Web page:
2. Good. From CNN:

The Justice Department has started to probe a series of stock transactions made by lawmakers ahead of the sharp market downturn stemming from the spread of coronavirus, according to two people familiar with the matter. The inquiry, which is still in its early stages and being done in coordination with the Securities and Exchange Commission, has so far included outreach from the FBI to at least one lawmaker, Sen. Richard Burr, seeking information about the trades, according to one of the sources. Public scrutiny of the lawmakers’ market activity has centered on whether members of Congress sought to profit from the information they obtained in non-public briefings about the virus epidemic.

And if this causes the Republicans to lose control of the Senate, they deserve it. Burr, in particular, should resign now. He should not be allowed to run for re-election.

3. I would think that this is a slippery slope we don’t want to get on… Continue reading

Ethics Hero: Joe Biden

I’m being generous; the original headline was “Joe Biden Makes Sense!” which I decided was too arch.

I stopped watching the Sunday talking head shows once all of them defaulted to “resistance” narrative-pushing-all-the-time, but every now and then I drop in for a few minutes of nausea. Today I caught “Meet the Press,” once my favorite of all such shows (when Tim Russert was practicing real journalism there), but now, with the embarrassingly dim Chuck Todd at the helm, a rotting symbol of how far the professional has fallen in ethics and quality, I avoid the program like an Alec Baldwin movie.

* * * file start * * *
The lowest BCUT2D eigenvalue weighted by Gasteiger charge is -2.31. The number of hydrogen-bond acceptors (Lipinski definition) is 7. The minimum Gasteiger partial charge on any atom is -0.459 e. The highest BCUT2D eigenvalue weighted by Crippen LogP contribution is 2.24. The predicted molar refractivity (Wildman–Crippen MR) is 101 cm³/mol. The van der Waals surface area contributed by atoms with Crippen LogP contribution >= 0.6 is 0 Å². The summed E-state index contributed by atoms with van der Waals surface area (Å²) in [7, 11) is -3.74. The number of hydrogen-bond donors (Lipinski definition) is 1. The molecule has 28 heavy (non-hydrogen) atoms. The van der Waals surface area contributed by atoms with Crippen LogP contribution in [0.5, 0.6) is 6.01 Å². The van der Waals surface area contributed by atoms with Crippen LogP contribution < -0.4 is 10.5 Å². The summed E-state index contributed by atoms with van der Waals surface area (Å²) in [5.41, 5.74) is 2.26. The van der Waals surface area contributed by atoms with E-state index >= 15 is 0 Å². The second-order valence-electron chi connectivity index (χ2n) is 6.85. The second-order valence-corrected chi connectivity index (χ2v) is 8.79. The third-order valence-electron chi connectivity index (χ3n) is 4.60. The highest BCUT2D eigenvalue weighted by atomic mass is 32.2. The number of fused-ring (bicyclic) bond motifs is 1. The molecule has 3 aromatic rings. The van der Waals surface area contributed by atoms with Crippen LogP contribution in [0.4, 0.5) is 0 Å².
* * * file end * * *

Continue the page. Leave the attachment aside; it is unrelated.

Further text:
Joe Biden was being interviewed (I have excised here a good, fair but tasteless joke about what Todd interviewing Biden resembles) and Todd asked this despicable question:

“Do you think there’s already blood on the President’s hands considering the slow response?”

Hack. Asshole. Todd breached one ethics rule by stating as fact what has not been shown to be true and cannot be shown, that the President’s “response” was “slow.” Todd’s colleagues called Trump’s response of shutting down travel to China racist and precipitous. There is not a single death due to the Wuhan virus that can be attributed to the President; China, perhaps, but not President Trump. It’s hard to imagine a more inflammatory and unjustified, not to mention irresponsible, question. Continue reading

From The “Stop Making Me Sort Of Defend Joe Biden!” Files: Oh, Look..As Soon As Democrats Finally Conclude That Joe Will Be A Disastrous Candidate, A Woman Accuses Him Of Sexually Assaulting Her 27 Years Ago. How Unexpected!

Seriously, how long will it take women and feminists to realize that repeatedly and transparently using sexual assault and sexual harassment accusations as suspiciously timed political weapons undermines the credibility of legitimate victims and their cause generally?